When considering sustainability, we can all play a role. Naturally each specialist knows how best to assist, however from a building surveyors’ perspective I see some of the opportunities for each profession to contribute as being:
- The Landlord or their Investment Team: Championing sustainability as a beneficial characteristic amongst the usual suite of considerations.
- The Tenant: Placing a value on the energy efficiency of the site and ensuring that their fitout’s consider energy efficiency and use recyclable materials.
- Agents: Ensuring that the vision for the landlord’s asset is marketable and considers all options, a recently refurbished asset that no longer meets the requirements of the locality could be a wasted endeavour.
- Solicitors: The contents of new leases and licence to alter could impact the viability of an asset to function in its existing form. Consideration of green clauses in conjunction with the usual considerations such as, demise extent, repair, redecoration and yielding up clauses are key. Also ensuring that reinstatement clauses within any licence to alter reflect what is best for the asset when considered against the wider teams’ long-term plans for the asset.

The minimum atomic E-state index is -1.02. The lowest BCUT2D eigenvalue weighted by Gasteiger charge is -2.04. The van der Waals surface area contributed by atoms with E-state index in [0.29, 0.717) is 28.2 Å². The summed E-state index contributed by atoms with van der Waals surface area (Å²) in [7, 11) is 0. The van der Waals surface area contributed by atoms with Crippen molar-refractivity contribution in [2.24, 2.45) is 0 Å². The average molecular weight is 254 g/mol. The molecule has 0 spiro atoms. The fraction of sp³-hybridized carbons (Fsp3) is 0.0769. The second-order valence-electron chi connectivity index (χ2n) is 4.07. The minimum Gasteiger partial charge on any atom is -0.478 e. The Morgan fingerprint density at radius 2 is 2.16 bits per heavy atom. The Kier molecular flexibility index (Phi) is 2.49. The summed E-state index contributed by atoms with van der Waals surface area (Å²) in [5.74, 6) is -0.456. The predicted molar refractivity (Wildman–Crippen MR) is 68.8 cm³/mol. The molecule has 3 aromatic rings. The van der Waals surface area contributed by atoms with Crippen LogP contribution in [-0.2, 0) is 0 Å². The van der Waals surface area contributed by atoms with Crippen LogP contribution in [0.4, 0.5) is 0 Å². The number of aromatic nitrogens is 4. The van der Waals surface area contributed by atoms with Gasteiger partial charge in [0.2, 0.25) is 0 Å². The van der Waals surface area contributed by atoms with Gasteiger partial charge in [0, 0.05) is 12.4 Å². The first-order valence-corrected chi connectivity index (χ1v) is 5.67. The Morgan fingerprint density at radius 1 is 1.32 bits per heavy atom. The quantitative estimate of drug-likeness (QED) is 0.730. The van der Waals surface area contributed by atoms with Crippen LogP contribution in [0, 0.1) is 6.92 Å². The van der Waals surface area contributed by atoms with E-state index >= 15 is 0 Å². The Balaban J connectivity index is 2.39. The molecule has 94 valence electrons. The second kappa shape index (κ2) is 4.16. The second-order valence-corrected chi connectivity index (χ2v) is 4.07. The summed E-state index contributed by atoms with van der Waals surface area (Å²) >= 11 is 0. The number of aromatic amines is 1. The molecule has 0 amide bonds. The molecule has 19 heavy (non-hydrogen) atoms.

- Energy Assessor: Assessments of sites to understand what is required in relation to ensuring that the Minimum Energy Efficiency Standard regulations for Commercial Properties are complied with well in advance of 1st of April 2023 deadline. Their role and that of the BREEAM Assessor could easily form a whole separate article.
- BREEAM Assessor: A third party sustainability assessment procedure for new and in use assets which can also be utilised at refurbishment stages.
- Architect: Consideration of refurbishment plans.
- Mechanical Electrical and Plumbing Consultants: Consideration of what will be offered as part of the base build and what could be reused or reconsidered to improve the energy efficiency of the services within the asset.
- The Building Surveyor: Ensuring that all parts of the process are considered at or in advance of lease end so that the building can be represented in the fashion required by the client and their advisors.
- The Contractor: Crucially they maintain and represent an asset to the client’s instructions. Having a plan to ensure that waste is recycled and diverted from landfill is useful. Also ensuring that the materials specified are sustainable and installed. Should unsustainable materials be specified, recommendations on how to improve the scheme could be provided at tender return stage to the specifier.